Lilla E. Watkins is a daughter of Joel B. Watkins, Sr. She has no child or children. Mrs. Ida Watkins Ham is a daughter of Joel B. Watkins, Sr. The other objectors are grandchildren of Joel B. Watkins, Sr.
On May 3, 1935, Dr. J. B. Watkins and Obie Watkins, "as executors of the last will and testament of Joel B. Watkins, Sr.," executed a deed to Lilla E. Watkins conveying 200 acres, more or less, of the land formerly belonging to Joel B. Watkins, Sr. The deed recited that it was executed "by virtue of the power and authority vested in them in said will (will of Joel B. Watkins, Sr., which has been duly probated and recorded in said county) on the death of Mrs. Sallie Watkins, which has occurred, to divide up the real and personal property between the heirs of the testator, Joel B. Watkins." The deed states that it is "in consideration of the premises and in compliance with and consummation of a family settlement dividing the real estate by the heirs at law, aforesaid, and execution of similar conveyances to the other heirs to the portions set apart to them under said agreement, and in assent by grantors as executors to the legacy."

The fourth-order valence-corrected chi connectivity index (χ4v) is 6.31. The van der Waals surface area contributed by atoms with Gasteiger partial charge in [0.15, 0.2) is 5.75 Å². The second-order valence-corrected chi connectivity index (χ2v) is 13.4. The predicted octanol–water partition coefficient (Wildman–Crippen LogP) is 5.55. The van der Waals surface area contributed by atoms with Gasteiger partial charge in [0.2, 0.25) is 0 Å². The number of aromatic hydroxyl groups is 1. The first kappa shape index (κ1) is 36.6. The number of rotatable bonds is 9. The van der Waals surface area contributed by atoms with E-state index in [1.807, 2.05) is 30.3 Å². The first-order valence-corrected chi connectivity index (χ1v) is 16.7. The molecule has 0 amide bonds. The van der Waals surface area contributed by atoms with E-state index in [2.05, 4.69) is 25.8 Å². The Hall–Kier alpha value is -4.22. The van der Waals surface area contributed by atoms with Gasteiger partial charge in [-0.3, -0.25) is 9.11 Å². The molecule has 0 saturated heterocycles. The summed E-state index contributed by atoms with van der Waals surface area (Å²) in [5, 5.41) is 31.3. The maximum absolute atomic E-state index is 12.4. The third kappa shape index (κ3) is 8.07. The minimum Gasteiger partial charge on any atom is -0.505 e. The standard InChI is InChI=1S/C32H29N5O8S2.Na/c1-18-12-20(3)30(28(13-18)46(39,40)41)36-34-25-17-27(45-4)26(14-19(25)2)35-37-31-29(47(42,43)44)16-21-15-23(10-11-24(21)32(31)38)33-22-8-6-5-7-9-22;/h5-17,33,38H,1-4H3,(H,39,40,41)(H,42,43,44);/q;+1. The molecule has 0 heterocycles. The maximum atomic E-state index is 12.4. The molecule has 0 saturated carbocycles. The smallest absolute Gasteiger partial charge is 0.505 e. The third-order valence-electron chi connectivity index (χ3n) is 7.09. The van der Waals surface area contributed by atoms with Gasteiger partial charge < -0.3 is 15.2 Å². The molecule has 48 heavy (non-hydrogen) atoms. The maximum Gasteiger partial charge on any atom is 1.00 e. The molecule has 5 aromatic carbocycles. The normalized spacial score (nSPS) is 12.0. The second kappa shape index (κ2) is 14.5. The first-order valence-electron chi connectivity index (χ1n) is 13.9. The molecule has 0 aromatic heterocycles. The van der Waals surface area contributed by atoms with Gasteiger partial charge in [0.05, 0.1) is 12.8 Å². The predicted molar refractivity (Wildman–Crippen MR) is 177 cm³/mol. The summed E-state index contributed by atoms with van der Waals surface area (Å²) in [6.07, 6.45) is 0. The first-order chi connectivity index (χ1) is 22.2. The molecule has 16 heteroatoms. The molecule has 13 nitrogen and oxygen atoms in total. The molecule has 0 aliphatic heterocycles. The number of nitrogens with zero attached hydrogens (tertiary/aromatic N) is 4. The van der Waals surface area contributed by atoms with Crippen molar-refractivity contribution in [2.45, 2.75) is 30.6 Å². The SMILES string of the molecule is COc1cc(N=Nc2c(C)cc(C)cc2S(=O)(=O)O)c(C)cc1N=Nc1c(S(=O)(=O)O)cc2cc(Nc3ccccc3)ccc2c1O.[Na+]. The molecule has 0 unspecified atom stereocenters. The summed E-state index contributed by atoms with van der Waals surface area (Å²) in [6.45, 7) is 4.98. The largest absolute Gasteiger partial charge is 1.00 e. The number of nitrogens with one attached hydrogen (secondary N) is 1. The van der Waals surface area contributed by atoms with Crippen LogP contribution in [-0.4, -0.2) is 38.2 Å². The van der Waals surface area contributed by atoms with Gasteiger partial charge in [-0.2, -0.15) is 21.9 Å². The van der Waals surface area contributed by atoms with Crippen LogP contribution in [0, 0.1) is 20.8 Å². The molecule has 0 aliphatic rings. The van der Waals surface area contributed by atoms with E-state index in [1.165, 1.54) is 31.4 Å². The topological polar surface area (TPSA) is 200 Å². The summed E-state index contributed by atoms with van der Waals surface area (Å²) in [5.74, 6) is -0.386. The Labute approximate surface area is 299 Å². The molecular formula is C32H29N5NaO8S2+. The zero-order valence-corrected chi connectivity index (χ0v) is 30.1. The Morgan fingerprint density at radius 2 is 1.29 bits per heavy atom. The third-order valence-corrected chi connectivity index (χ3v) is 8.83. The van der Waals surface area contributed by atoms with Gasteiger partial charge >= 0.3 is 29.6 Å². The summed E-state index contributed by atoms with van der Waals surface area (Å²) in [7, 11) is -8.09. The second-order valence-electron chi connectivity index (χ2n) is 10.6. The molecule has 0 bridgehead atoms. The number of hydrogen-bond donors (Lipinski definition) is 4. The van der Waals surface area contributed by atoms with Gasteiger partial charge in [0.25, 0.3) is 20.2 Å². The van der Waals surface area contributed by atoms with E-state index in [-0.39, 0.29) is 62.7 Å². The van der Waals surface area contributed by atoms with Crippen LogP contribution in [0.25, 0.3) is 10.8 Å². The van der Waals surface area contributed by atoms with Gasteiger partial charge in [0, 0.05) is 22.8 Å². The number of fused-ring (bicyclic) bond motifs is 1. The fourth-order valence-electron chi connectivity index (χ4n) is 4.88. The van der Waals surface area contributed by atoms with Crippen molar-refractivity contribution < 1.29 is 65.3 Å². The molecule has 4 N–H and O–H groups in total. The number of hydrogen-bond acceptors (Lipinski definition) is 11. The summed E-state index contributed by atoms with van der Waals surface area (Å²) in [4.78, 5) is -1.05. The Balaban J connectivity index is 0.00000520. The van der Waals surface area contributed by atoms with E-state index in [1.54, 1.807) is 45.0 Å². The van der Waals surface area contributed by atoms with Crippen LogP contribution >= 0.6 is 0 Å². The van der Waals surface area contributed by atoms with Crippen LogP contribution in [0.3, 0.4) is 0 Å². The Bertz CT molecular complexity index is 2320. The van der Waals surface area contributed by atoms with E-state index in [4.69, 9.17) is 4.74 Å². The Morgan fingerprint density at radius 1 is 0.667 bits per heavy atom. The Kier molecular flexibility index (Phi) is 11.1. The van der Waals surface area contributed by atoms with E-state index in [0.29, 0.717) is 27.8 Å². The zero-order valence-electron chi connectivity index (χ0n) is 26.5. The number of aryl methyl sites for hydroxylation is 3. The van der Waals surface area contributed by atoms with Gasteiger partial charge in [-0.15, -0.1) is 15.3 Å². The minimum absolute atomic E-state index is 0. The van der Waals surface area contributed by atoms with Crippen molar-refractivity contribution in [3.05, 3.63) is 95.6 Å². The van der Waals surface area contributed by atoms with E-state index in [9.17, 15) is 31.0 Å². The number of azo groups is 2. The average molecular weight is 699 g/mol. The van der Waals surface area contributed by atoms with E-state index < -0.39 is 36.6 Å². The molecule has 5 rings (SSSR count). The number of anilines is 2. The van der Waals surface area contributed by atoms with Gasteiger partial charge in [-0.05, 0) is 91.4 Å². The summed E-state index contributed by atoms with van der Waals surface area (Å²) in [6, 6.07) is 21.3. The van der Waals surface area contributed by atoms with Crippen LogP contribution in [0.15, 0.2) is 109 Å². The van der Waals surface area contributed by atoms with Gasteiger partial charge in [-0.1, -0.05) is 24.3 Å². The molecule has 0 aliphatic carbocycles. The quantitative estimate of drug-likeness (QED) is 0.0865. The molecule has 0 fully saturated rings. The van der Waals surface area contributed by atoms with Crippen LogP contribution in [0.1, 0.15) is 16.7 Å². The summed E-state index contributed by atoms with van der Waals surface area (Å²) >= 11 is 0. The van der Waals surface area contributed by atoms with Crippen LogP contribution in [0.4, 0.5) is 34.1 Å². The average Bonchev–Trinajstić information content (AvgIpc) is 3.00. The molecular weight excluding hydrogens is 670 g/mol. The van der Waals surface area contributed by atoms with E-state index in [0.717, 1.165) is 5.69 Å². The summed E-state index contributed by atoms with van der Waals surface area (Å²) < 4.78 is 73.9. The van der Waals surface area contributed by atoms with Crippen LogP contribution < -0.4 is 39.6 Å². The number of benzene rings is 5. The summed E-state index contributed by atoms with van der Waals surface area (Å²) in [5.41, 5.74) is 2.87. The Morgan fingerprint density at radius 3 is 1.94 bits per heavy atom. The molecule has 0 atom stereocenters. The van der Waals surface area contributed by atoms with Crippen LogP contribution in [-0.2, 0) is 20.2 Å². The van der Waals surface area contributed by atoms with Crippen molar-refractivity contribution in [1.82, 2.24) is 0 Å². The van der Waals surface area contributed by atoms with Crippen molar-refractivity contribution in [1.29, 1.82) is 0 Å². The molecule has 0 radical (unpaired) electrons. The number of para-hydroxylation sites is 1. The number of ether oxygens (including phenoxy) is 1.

Lilla E. Watkins claims fee simple title to the land which she seeks to register under the deed from the executors, the family settlement agreement referred to in the deed, and adverse possession since 1935.
1. Under the terms of the will of Joel B. Watkins, Sr., Lilla E. Watkins was devised only a life estate, and the executors of his will had no authority to convey to her a fee simple title to any of the property of the testator. Their deed as executors could not give her any larger estate than was given her by the will of the testator.
2. Lilla E. Watkins asserts that the deed was made pursuant to a family settlement agreement, and that the executors could convey fee simple title to the portion conveyed to her in consummation of the family settlement agreement.